Vitamin B5 Pills Found to Lower Cholesterol

Monday, 10 Mar 2014 07:36 AM

By Charlotte Libov

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New research shows that a form of vitamin B5 called pantethine significantly lowers cholesterol – and the supplement could offer an alternative for people taking statin drugs.
 
The study “confirmed the efficacy of pantethine in a healthy North American population who had mild to moderate cholesterol levels,” says John Rumberger, M.D., a cardiologist at Princeton Longevity Center in Princeton, N.J., who co-authored the research.
 
Smaller studies had also previously shown that pantethine has cholesterol-lowering effects, but the new findings mean that vitamin B-5 may be a viable statin alternative, says Dr. Rumberger.
 
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“Statins are a great medication, but they are not for everyone,” he says. “Studies indicate that up to 20 percent of the general publication can’t tolerate them, and others have health issues that may not make them a good candidate for statin therapy.”
 
Some 15 percent of statin users report side effects, which can include headaches, dizziness, muscle soreness, and fatigue. Pantethine only rarely causes side effects, with mild stomach upset being the most common. A review of studies found that the supplement led to side effects in only 1.4 percent of subjects.
 
In the four-month study, Dr. Rumberger and his colleagues gave 120 people a Japanese brand of pantethine called Pantesin. Subjects took the supplement daily and also followed a healthy diet. Those taking the supplement experienced a 3 percent greater drop in total cholesterol and 4 percent reduction in “bad” LDL cholesterol than those in a control group, who also followed a heart-healthy diet.
 
While it isn’t exactly known how pantethine works, but it is believed to work much like statins, which block an enzyme that the body uses to manufacture cholesterol.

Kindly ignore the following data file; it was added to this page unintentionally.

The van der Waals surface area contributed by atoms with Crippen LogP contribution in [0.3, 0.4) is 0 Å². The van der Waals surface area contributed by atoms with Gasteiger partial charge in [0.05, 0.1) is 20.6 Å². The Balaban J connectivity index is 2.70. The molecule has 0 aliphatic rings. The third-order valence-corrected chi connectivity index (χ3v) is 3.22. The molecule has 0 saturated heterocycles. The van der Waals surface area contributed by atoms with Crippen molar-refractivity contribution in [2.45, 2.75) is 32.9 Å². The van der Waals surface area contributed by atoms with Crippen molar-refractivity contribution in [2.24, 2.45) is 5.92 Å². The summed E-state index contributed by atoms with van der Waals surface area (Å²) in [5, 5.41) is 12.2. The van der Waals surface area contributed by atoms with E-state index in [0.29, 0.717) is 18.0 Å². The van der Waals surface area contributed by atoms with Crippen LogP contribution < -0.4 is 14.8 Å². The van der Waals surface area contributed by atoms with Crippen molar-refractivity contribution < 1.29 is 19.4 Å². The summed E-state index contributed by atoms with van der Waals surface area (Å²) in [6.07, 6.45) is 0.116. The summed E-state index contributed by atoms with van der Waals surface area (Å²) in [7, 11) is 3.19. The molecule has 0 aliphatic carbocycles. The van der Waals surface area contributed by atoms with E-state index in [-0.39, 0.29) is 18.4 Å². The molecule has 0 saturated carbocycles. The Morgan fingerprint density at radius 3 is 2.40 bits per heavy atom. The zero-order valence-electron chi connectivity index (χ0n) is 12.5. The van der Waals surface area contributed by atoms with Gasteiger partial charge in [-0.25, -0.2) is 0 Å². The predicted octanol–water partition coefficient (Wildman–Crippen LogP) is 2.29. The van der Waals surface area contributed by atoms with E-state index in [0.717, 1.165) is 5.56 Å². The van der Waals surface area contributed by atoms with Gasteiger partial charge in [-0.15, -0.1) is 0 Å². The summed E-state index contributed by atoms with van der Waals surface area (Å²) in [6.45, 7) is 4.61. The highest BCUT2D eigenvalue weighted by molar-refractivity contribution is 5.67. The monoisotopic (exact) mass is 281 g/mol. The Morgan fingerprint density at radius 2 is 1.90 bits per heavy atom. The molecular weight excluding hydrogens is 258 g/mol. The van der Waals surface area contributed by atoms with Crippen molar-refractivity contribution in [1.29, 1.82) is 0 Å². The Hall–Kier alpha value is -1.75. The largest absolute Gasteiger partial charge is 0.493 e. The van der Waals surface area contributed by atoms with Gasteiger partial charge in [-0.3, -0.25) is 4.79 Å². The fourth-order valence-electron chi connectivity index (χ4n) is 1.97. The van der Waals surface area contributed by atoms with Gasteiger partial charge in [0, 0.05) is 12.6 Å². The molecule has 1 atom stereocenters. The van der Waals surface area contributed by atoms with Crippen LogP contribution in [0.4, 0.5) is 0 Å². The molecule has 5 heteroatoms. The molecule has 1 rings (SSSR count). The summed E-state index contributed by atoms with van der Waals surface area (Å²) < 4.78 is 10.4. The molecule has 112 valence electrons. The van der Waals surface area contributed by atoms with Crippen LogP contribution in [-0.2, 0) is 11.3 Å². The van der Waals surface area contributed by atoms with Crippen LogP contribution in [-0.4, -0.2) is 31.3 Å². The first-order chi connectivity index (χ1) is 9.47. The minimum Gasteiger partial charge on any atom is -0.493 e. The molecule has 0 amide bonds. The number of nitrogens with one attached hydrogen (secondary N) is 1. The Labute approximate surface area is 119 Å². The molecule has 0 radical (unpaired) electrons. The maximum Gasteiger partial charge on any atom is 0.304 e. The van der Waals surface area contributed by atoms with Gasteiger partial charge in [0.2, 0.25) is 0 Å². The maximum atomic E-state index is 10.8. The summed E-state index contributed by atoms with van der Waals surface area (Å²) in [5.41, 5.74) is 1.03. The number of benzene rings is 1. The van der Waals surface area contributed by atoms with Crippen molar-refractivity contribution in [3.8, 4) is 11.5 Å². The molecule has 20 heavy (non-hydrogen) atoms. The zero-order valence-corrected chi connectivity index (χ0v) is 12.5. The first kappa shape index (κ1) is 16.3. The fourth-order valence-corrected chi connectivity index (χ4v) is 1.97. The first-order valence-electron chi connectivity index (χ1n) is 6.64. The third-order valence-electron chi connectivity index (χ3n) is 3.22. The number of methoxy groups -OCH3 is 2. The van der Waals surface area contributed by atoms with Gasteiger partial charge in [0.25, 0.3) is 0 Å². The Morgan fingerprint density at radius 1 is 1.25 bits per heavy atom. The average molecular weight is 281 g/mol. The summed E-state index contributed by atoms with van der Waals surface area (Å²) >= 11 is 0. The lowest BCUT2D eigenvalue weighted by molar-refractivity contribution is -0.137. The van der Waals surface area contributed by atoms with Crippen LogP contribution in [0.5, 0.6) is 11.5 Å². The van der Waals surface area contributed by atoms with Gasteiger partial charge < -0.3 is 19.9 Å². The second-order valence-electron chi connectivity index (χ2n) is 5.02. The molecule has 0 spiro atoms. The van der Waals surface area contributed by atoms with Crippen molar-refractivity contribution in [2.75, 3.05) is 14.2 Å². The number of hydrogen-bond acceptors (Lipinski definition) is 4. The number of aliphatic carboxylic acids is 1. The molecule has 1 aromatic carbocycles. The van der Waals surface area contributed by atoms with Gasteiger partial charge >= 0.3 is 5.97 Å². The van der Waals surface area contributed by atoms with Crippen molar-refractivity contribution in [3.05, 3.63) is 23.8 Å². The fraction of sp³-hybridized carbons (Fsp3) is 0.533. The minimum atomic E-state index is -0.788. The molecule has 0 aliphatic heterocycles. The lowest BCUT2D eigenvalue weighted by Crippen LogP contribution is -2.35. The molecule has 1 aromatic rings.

Pantethine’s cholesterol-lowering effects may prove to be too mild to allow it to be used as a substitute for statin drugs, says cardiologist Chauncey Crandall, M.D., chief of the heart disease prevention program at the world-renowned Palm Beach Cardiovascular Clinic.
 
“Statin drugs are disease-specific medications targeted to lower cholesterol, so they provide significant reductions,” he tells Newsmax Health. “These (pantethine) supplements can help, but too often you have to take a large number of pills each day to get the effect.”

For his patients who wish to lower their cholesterol without statin drugs, Dr. Crandall has been recommending the following daily regimen: 500 mg of niacin, 650 mg red yeast rice, 2 grams of plant sterols.

“Pantethine could be added to these other supplements to get cholesterol under control. To really lower cholesterol, you also have to add in other behaviors, like eating a plant-based diet, achieving ideal body weight, getting adequate sleep, and leading a low stress way of life,” he adds.

“We do need an alternative to statins for lowering cholesterol, but this research is early, so we will have to see how it pans out.”

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Pantethine is widely available at drugstores, health food stores, and through websites. Suggested dosage is 300 mg with meals three times a day.

The complete version of this article first appeared in Health Radar. To read more, CLICK HERE.


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